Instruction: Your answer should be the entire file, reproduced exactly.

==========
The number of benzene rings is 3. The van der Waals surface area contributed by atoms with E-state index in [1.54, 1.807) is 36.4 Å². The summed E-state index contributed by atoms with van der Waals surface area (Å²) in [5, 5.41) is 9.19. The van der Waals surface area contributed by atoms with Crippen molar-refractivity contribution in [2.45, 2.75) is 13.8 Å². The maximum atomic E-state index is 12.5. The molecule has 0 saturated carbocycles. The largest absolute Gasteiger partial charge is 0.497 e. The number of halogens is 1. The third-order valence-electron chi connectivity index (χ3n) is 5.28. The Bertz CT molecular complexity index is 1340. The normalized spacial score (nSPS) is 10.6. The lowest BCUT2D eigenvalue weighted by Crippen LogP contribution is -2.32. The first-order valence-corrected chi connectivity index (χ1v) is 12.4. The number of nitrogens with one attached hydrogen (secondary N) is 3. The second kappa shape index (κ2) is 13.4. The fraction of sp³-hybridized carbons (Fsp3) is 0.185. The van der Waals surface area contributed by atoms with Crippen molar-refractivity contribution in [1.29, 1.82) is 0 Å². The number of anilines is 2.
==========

The number of benzene rings is 3. The van der Waals surface area contributed by atoms with E-state index in [1.54, 1.807) is 36.4 Å². The summed E-state index contributed by atoms with van der Waals surface area (Å²) in [5, 5.41) is 9.19. The van der Waals surface area contributed by atoms with Crippen molar-refractivity contribution in [2.45, 2.75) is 13.8 Å². The maximum atomic E-state index is 12.5. The molecule has 0 saturated carbocycles. The largest absolute Gasteiger partial charge is 0.497 e. The number of halogens is 1. The third-order valence-electron chi connectivity index (χ3n) is 5.28. The Bertz CT molecular complexity index is 1340. The normalized spacial score (nSPS) is 10.6. The lowest BCUT2D eigenvalue weighted by Crippen LogP contribution is -2.32. The first-order valence-corrected chi connectivity index (χ1v) is 12.4. The number of nitrogens with one attached hydrogen (secondary N) is 3. The second kappa shape index (κ2) is 13.4. The fraction of sp³-hybridized carbons (Fsp3) is 0.185. The van der Waals surface area contributed by atoms with Crippen molar-refractivity contribution in [1.29, 1.82) is 0 Å². The number of anilines is 2.